Is it because we are idiotic English speakers who can’t speak a word of German. Hund doesn’t mean hound. In Germany and the FCI standard, Dachshunds are categorized by chest circumference.
What I think hasn’t been provided in any Dandie Dinmont terrier literature is evidence that these dogs actually descend from actual working terriers. It seems to me much more likely that the turnspit dogs, which could have a touch of terrier blood, were worked into a breed based upon a fictional bunch of terriers. I’ve heard stranger things happening.
Remember, in my breed it was accepted as absolute truth that they descend from Russian circus dogs (most likely ovtcharkas). It was only when proof was provided that this story was nonsense that we could prove this story incorrect (yet many people still believe it).
Have some points that are worth considering:
1. There were drop-eared Skye terriers– easily confused with a Dandie. The 1st Baron Tweedmouth kept a pack of Skye terriers, yet I thought the were Dandies when I first saw their potraits.
2. I’ve seen plenty of depictions of turnspits that could with Dandies or Glen of Imaals (and the Glen of Imaal people, to their credit, admit to it.)
3. The main working terrier of the North of England and the Borders has been the Fell-type terrier (the ancestor of the Border, the Welsh, and the Patterdale). If you could find some way of connecting that breed to these dogs you mention. Of course, I don’t have evidence that these dogs are related to turnspits, except some nineteenth century depictions of them and the Glen of Imaal’s history as a strain of turnspit. However, I don’t see the relationship between this dog and the Fell-types.
4. You also claim that the dogs are the ancestors of the Fell-types– it’s possible. I believe I read somewhere that the oldest terrier ever found was something like a Dachshund. If you could find some really good historical evidence to connect these dogs, I would be most pleased.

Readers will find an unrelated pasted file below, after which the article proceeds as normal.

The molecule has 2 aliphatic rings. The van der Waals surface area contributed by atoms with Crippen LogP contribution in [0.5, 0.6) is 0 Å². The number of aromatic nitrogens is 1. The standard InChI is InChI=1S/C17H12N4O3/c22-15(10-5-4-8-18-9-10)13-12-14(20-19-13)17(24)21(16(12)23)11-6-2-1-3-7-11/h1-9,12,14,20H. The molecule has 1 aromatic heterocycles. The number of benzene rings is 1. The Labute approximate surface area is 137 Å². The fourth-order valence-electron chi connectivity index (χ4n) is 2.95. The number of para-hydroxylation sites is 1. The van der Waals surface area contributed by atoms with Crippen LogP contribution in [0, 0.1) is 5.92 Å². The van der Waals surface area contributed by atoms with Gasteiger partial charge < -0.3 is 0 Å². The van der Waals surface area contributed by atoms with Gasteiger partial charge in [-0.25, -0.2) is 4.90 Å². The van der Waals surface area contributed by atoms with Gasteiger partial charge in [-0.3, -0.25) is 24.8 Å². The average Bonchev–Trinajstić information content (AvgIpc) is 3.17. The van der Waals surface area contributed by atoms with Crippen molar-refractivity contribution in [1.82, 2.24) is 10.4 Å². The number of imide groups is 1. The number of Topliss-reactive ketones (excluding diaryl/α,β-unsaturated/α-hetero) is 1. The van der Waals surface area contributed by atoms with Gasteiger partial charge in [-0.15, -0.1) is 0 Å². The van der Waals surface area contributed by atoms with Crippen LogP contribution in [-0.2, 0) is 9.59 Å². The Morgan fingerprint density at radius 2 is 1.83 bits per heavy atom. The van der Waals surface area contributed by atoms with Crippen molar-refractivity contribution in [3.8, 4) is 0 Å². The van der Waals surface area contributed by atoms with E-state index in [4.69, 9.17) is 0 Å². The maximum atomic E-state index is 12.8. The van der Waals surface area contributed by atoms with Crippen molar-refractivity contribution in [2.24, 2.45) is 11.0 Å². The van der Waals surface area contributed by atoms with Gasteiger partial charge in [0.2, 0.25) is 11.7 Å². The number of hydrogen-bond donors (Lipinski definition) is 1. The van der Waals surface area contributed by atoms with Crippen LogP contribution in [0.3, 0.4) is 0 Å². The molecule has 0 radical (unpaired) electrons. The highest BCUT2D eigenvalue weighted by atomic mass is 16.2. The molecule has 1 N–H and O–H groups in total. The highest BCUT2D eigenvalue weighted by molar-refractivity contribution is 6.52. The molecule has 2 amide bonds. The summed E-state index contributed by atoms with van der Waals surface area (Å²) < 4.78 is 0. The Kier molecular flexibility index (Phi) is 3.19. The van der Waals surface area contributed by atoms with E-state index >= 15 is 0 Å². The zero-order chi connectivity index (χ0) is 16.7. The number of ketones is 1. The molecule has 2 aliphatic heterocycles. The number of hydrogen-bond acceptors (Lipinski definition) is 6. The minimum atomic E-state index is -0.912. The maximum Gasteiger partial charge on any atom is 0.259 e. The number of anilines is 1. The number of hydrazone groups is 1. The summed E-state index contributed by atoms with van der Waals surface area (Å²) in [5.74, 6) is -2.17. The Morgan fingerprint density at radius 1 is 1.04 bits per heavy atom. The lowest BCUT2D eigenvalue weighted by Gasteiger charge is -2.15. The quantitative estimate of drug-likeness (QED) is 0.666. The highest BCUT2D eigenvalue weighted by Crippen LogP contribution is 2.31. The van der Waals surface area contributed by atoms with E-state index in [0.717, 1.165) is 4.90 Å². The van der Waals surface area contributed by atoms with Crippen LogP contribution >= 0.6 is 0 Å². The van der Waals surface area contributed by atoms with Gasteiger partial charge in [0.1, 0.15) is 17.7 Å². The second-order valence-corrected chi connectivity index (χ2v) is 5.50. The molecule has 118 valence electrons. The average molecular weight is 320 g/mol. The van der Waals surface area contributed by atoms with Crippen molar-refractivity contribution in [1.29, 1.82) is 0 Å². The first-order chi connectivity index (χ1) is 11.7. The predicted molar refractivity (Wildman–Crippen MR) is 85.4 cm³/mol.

5. I think it might be interesting to see if any basset-type hounds (like the Fawn Brittany bassets) are related to the Dandies. I do think they are related to Dachshunds. And Dachshunds are believed to have been standardized with an infusion of turnspit blood.
I think the Dandie can’t be saved as a working terrier. However, as family pet, I don’t see why it’s not promoted more. They are generally good with kids. I think the dog is too big to fit down the average fox burrow. It may also be too sweet natured to really put up with a fox, except in those rare instances you mention. It would have to be a big fox or a small Dandie.
Family members have had working Jack Russells. These dogs are very different from a Dandie. Border terirers, Patterdales, and fells are more similar to the Jack Russells in conformation.
The Dandie was worked into the late 1970s by the late Alf Rhodes and Peggy Hulme still used them till recently if she found vermine in her barns. My eleven year old is still by nature a hunter and will go for rabbit and has tackled small vermine losing some of her front teeth and demolishing a wall in the garden to get to the nest. I have to be careful with her when there are stray cats around and only a couple of years ago it was fantastic to see her working with her mother and cornering a cat in the garden till they were called off.
I have lived on an estate where the keepers had packs of hunting terriers of mixed breeds and from that background I can recognise that the hunting instinct still evinces itself in play when they will seize a toy and toss it into the air, trapping it with the paws as it lands taking hold of an end and pulling and twisting it then shaking it with gusto, the action of a working terrier killing. It is we who have changed our attitude to the working terrier and the classification of vermine which means that we have different attitudes to terriers hunting. It would be illegal to put a terrier to fox, otter or badger and we discourage any breed of terrier from killing. I have had a dog go to ground and waited for ages to eventually call it in but now I would have to prevent anything from happening unless there were guns present to make the kill if something was flushed. The Dandie is being changed by our actions and attitudes but the instincts are still there.